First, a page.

Misplaced Misgivings: Pretending there's a problem

by Uluroo — January 2, 2018

Apple recently posted an apology for the lack of communication over iPhone speed throttling, and that apology has inflamed some people even more — particularly because Apple plans to continue the throttling after the consumer outcry. Clearly there is no logical explanation for why Apple had to slow iPhones down in the first place, and we all have good reason to be mad at Apple.

Writing for BGR, Chris Smith says "I don’t want the iPhone to be the fastest phone if Apple’s just going to throttle it in a year." What an attention-grabbing headline! You've gotta get those clicks somehow, and obviously, being right is not the way to get clicks. Come on, people, it's 2018. This is the Internet. Accuracy doesn't sell. Just snappy headlines.

Apple did the right thing last week, addressing its own iPhone slowdown mess by apologizing to users and offering battery replacements that are significantly cheaper than before. That said, as a long-time iPhone user, I still have issues with Apple’s apology, especially given that Apple plans to keep throttling iPhones for the foreseeable future.

Well, um, yeah. This is because Apple didn't apologize for slowing down iPhones. That was not the problem. The real problem was that Apple didn't make it clear to consumers what was going on. That's what Apple apologized for.

I don’t want the iPhone to be the fastest phone available if Apple plans to slow it down after a year of regular use.

[Spit take] What? After one year?

... it looks like Apple plans to keep slowing down any phones with old batteries. Even the iPhone 7 was included in the list of affected devices and it’s just one generation old.

This is your evidence? Come on. Apple did say throttling for the iPhone 7 was included in iOS 11.2, but there are no benchmark tests to show that the 7 actually was being throttled. What Uluroo is saying is that the feature is there so the phone is ready when it gets older and/or the battery gets defective and degraded. So far, there is zero proof that it's actually happened yet. Apple already said that the slowdowns only happen under specific conditions — like extreme temperatures and poor battery health — and not regular usage.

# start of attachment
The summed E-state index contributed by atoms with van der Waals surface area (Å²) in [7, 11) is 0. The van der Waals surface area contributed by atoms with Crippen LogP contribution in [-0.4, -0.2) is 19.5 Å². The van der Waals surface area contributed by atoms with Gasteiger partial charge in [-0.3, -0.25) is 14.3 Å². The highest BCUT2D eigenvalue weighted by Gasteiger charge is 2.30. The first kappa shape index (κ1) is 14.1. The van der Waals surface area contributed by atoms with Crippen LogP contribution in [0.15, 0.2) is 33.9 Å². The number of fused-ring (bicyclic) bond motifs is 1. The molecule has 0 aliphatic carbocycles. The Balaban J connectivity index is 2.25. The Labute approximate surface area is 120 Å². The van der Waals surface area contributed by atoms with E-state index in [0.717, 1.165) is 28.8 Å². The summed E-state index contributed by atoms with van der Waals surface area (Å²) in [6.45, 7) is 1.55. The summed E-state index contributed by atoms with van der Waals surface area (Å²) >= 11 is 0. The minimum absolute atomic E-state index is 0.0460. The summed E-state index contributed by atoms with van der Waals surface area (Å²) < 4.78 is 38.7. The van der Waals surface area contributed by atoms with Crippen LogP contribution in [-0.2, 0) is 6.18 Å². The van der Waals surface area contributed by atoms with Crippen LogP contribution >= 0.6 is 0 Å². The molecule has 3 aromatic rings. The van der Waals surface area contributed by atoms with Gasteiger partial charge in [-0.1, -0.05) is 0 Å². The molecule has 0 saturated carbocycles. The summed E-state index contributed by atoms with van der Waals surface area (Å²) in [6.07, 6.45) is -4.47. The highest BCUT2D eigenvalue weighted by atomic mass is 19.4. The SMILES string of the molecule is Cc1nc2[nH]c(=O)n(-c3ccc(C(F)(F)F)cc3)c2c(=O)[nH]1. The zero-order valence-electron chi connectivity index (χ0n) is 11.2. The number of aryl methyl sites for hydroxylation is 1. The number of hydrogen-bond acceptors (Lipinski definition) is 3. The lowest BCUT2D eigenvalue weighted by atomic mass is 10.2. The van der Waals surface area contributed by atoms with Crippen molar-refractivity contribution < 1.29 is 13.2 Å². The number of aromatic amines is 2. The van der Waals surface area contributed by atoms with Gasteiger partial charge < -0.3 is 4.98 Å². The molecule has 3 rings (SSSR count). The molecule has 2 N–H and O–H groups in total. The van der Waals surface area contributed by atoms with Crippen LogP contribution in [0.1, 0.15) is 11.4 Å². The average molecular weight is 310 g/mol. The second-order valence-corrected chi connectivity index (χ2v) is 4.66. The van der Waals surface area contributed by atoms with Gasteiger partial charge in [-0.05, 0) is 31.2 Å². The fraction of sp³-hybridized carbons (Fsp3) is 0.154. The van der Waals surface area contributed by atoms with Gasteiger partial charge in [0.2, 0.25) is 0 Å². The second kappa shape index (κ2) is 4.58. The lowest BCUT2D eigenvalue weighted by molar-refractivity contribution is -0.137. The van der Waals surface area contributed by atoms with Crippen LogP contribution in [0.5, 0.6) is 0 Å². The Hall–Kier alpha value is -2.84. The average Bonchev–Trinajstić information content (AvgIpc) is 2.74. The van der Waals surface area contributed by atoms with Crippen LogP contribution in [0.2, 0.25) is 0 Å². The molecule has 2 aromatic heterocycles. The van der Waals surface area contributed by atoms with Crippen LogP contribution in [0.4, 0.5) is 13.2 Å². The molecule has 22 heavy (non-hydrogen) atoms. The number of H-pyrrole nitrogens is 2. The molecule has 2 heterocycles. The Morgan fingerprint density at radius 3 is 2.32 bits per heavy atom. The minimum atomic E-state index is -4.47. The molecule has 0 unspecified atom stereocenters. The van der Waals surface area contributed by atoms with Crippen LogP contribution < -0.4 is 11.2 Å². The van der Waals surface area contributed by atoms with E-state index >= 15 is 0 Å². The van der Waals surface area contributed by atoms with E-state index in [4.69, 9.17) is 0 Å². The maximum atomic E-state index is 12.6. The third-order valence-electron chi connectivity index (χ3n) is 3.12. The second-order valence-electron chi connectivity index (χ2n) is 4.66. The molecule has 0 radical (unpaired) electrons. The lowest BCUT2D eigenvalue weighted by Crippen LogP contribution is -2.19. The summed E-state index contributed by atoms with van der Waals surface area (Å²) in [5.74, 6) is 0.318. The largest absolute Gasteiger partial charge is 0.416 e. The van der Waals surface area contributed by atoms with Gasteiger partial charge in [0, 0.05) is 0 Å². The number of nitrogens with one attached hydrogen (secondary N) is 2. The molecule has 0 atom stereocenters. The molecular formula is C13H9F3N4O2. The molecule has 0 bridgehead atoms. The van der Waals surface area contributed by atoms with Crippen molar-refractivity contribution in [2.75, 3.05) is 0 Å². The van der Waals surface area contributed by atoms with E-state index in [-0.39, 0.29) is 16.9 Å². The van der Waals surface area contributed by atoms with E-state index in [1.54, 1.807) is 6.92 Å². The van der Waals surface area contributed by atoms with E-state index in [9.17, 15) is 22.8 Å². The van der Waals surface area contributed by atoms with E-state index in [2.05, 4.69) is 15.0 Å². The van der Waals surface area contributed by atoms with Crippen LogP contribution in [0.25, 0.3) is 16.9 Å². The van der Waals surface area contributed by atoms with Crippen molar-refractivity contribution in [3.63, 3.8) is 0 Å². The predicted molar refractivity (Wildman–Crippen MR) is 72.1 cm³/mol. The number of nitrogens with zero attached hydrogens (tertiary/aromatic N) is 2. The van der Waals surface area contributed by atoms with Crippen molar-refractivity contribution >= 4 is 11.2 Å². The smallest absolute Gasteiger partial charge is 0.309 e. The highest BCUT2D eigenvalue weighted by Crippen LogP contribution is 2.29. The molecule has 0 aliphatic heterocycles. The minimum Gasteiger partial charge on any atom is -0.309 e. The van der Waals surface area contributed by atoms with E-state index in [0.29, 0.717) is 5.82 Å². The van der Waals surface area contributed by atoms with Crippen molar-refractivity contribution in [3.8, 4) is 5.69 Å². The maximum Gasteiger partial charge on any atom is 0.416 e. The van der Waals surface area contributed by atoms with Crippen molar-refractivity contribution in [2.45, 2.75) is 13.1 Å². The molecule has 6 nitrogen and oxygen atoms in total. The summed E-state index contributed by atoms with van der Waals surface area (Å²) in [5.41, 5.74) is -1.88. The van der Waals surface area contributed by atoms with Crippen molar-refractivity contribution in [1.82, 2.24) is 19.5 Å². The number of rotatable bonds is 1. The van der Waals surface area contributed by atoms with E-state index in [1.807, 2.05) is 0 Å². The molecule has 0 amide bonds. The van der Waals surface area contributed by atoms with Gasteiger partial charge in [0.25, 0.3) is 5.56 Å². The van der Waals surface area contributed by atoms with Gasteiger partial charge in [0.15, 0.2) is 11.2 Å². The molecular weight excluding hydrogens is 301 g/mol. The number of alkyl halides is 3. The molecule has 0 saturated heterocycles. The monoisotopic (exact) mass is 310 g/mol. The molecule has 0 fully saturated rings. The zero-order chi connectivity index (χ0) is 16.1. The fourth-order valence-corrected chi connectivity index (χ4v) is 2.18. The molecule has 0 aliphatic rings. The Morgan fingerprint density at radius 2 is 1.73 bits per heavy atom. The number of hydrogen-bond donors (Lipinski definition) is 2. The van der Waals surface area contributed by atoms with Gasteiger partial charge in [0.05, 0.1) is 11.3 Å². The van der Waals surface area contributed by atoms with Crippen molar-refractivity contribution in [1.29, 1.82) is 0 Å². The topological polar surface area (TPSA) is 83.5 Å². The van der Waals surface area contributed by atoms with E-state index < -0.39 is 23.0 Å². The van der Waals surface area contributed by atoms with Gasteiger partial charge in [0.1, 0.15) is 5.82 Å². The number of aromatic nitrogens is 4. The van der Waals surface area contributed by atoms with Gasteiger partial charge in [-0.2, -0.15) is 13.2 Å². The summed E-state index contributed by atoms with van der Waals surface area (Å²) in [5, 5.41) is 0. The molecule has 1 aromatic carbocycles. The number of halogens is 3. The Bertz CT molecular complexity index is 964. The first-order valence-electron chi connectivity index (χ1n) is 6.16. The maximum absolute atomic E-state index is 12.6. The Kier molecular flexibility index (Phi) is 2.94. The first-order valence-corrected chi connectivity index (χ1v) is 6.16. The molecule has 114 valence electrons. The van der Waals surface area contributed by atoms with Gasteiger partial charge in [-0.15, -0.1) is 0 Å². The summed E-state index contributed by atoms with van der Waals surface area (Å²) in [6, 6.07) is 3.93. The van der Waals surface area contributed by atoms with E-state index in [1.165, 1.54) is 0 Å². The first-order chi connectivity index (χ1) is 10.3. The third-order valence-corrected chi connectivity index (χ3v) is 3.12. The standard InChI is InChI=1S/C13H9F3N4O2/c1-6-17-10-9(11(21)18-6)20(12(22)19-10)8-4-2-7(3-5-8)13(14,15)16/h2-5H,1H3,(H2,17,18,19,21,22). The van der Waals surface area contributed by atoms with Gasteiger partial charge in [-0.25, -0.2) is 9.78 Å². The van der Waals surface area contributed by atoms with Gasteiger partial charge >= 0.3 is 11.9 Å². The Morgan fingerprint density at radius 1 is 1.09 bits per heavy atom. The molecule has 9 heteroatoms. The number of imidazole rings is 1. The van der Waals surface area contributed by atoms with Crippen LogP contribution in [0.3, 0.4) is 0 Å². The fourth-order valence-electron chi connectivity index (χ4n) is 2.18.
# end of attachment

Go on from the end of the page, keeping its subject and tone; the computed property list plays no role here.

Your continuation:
Chris, unless an iPhone 7 were used to death for the past year, there is no reason to believe that it meets the conditions required for performance throttling to start — and even if it did, that certainly wouldn't be regular use. It appears that the 7 got the throttling feature so it would be ready when the time comes to use it. And what's with the comment about "any iPhones with old batteries" being slowed down? Nowhere does Apple say this.

It’d be great for Apple to give users a way to decide for themselves whether they want to slow down the iPhone, or not. I know I’d hate for my iPhone X experience to deteriorate after just a year... I’d like to be able to control how I use the device until that actually happens, even if I’d have to deal with unexpected shutdowns as a consequence.

It seems that Chris does not understand when the throttling actually happens — if the device's battery health is poor, or in extreme temperature conditions. The former certainly wouldn't happen after a year of normal use. And imagine a message in iOS saying, "Would you like for your phone to randomly shut down if you're in extremely cold weather and you try to play Asphalt 8, or can you deal with a bit of lag to make sure your device doesn't get messed up?" The combination of events needed to cause a slowdown to happen is so unlikely that it seems obvious to Uluroo that Apple didn't give users the choice.